New male birth control gel ‘takes effect sooner than similar contraceptives’

A male contraceptive gel takes effect sooner than similar methods for male birth control, new research suggests.

Combining two hormones, segesterone acetate (named Nestorone) and testosterone, the gel suppresses sperm production faster than other experimental hormone-based contraceptive methods, the new study found.

The men in the study applied the gel once daily to each shoulder blade, and did sperm count tests every four weeks.

The threshold deemed effective for contraception was one million or fewer sperm per millilitre of semen.

According to the findings, presented at ENDO 2024, the Endocrine Society’s annual meeting in Boston, 86% of men in the study reached this sperm count by week 15.

Among those men, sperm production was suppressed at an average time of less than eight weeks of treatment.

Researchers say that prior studies of male hormonal contraceptives given by injections showed an average time between nine and 15 weeks for sperm output to become suppressed.

Senior researcher Diana Blithe, chief of the contraceptive development program at the National Institutes of Health (NIH) in Bethesda, USA, said: “A more rapid time to suppression may increase the attractiveness and acceptability of this drug to potential users.”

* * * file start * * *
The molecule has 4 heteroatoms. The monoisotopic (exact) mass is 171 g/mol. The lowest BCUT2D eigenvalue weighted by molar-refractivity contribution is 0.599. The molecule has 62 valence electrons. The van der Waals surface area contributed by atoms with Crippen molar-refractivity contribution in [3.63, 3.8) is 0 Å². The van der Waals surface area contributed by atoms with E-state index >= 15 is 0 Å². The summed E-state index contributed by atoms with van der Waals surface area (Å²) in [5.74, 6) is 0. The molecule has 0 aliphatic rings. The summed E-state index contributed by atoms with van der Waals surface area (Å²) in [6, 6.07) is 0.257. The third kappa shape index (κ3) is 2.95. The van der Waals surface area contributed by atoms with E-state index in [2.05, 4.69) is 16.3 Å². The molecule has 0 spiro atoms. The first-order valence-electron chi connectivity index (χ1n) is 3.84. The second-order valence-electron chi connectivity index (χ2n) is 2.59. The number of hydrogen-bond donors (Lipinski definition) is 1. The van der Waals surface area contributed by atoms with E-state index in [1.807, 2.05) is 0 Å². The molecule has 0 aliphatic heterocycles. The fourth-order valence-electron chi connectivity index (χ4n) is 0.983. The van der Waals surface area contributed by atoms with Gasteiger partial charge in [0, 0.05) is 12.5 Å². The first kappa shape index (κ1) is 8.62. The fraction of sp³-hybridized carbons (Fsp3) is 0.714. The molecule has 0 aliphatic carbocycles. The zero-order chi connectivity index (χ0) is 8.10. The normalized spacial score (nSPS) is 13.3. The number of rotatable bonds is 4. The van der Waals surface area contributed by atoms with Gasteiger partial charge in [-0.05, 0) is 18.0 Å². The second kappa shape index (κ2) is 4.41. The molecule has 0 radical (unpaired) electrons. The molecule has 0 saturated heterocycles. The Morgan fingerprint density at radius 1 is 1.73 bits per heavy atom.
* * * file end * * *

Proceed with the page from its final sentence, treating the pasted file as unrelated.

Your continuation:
She added: “The development of a safe, highly effective and reliably reversible contraceptive method for men is an unmet need.

“While studies have shown that some hormonal agents may be effective for male contraception, the slow onset of spermatogenic suppression is a limitation.”

The study included 222 men who completed at least three weeks of daily treatment with the contraceptive gel.

The gel contained 8 milligrams (mg) of segesterone acetate and 74 mg of testosterone.

The sperm suppression stage of the study is complete, and researchers will now look at the contraceptive’s effectiveness, safety, acceptability and reversibility of contraception after treatment stops.